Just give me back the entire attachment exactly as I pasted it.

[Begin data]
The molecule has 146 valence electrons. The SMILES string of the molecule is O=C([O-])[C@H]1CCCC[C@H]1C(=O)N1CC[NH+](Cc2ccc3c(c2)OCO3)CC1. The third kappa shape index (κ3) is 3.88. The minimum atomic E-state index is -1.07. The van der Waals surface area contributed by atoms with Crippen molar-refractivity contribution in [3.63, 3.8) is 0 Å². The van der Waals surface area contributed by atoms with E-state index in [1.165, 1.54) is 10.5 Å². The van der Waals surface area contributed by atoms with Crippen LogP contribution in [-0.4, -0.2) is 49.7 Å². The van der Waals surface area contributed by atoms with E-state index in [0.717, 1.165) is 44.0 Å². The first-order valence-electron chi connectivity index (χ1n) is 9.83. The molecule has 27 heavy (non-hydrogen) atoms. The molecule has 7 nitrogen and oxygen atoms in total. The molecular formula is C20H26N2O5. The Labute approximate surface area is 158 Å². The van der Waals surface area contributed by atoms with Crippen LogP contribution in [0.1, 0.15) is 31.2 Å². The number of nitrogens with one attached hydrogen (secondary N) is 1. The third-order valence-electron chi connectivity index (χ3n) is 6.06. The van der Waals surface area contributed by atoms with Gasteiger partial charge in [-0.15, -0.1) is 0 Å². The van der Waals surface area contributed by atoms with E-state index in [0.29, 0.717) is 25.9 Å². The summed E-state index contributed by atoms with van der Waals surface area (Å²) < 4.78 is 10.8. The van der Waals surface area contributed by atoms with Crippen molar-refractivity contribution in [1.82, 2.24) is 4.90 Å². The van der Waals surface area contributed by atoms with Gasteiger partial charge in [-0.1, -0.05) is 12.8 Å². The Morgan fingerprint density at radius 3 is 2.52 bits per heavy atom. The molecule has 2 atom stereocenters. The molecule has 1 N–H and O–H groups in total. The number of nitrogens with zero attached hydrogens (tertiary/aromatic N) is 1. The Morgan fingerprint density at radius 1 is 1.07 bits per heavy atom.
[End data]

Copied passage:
The molecule has 146 valence electrons. The SMILES string of the molecule is O=C([O-])[C@H]1CCCC[C@H]1C(=O)N1CC[NH+](Cc2ccc3c(c2)OCO3)CC1. The third kappa shape index (κ3) is 3.88. The minimum atomic E-state index is -1.07. The van der Waals surface area contributed by atoms with Crippen molar-refractivity contribution in [3.63, 3.8) is 0 Å². The van der Waals surface area contributed by atoms with E-state index in [1.165, 1.54) is 10.5 Å². The van der Waals surface area contributed by atoms with Crippen LogP contribution in [-0.4, -0.2) is 49.7 Å². The van der Waals surface area contributed by atoms with E-state index in [0.717, 1.165) is 44.0 Å². The first-order valence-electron chi connectivity index (χ1n) is 9.83. The molecule has 27 heavy (non-hydrogen) atoms. The molecule has 7 nitrogen and oxygen atoms in total. The molecular formula is C20H26N2O5. The Labute approximate surface area is 158 Å². The van der Waals surface area contributed by atoms with Crippen LogP contribution in [0.1, 0.15) is 31.2 Å². The number of nitrogens with one attached hydrogen (secondary N) is 1. The third-order valence-electron chi connectivity index (χ3n) is 6.06. The van der Waals surface area contributed by atoms with Gasteiger partial charge in [-0.15, -0.1) is 0 Å². The van der Waals surface area contributed by atoms with E-state index in [0.29, 0.717) is 25.9 Å². The summed E-state index contributed by atoms with van der Waals surface area (Å²) < 4.78 is 10.8. The van der Waals surface area contributed by atoms with Crippen molar-refractivity contribution in [1.82, 2.24) is 4.90 Å². The van der Waals surface area contributed by atoms with Gasteiger partial charge in [-0.1, -0.05) is 12.8 Å². The Morgan fingerprint density at radius 3 is 2.52 bits per heavy atom. The molecule has 2 atom stereocenters. The molecule has 1 N–H and O–H groups in total. The number of nitrogens with zero attached hydrogens (tertiary/aromatic N) is 1. The Morgan fingerprint density at radius 1 is 1.07 bits per heavy atom.